Originally posted by nickel-city-fab View Post

                          Well, I actually went and did it. You're right of course -- the nearest I have to 10mm square is 3/8 square which is ~20 thou small. A 10mm would not do it, but 11mm worked fine with room to spare.

                          My point being, the concept of using a 12-point socket to turn a square is still valid and is commonly used by mechanics to turn taps on tight quarters such as under a car.
                          11mm did it because the tips of the tap square are rounded and fit. A sharp tip would require the 12mm
                          Helder Ferreira
                          Setubal, Portugal

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                          • #43
                            Originally posted by Noitoen View Post

                            11mm did it because the tips of the tap square are rounded and fit. A sharp tip would require the 12mm
                            Quite many sockets also have extra clearance in the corners. Not as profound as in many 6-point sockets but still.
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                            Location: Helsinki, Finland, Europe

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                            • #44
                              In situations like this it does no harm to just reach into the old tool box and try things. Probably faster than all the discussion and math/CAD work.

                              And if it works, it works. I am somewhat surprised that the 11mm worked but you can't argue with success.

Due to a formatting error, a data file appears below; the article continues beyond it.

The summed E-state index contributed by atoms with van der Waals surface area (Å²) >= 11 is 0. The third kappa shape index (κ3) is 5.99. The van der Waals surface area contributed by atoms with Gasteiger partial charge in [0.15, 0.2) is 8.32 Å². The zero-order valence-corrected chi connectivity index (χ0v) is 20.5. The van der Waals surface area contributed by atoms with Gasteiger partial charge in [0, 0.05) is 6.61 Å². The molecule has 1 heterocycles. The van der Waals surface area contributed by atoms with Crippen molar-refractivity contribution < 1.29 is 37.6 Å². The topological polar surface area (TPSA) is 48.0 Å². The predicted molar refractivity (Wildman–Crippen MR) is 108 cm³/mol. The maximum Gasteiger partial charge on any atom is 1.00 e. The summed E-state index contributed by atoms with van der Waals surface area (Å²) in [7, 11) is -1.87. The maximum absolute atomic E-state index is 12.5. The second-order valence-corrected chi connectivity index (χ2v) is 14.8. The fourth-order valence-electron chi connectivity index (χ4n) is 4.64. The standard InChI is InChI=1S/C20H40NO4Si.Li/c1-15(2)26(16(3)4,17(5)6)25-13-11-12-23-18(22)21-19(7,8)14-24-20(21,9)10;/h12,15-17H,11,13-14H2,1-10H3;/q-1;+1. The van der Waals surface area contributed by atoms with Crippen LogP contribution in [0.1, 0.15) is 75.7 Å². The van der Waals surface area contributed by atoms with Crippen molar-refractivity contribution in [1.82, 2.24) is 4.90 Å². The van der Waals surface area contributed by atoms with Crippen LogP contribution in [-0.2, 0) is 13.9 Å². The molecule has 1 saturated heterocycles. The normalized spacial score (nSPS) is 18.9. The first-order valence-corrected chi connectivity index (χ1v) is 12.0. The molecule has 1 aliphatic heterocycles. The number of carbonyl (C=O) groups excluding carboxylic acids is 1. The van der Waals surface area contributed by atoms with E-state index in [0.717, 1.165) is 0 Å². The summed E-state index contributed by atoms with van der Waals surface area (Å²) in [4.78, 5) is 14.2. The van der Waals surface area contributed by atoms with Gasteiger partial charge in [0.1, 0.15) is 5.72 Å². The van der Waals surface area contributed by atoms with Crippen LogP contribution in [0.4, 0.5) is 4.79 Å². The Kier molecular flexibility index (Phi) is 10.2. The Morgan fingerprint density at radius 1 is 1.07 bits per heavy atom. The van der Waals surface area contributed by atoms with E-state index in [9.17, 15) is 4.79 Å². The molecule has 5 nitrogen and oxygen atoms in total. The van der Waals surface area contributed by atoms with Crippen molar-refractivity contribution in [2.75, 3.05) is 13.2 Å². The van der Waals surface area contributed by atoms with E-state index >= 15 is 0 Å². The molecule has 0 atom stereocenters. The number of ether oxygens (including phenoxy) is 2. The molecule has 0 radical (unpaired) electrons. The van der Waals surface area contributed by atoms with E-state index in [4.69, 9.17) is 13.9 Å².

Paul A.
                              SE Texas

                              Make it fit.
                              You can't win and there IS a penalty for trying!

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                              • #45
                                Originally posted by Paul Alciatore View Post
                                In situations like this it does no harm to just reach into the old tool box and try things. Probably faster than all the discussion and math/CAD work.

                                And if it works, it works. I am somewhat surprised that the 11mm worked but you can't argue with success.
                                I think its because the specs for socket and wrench openings are much, much "looser" than many would suspect -- especially with "bargain bin" sockets, they can fit some strange things. And also as someone else noted, the corners of the square were not sharp.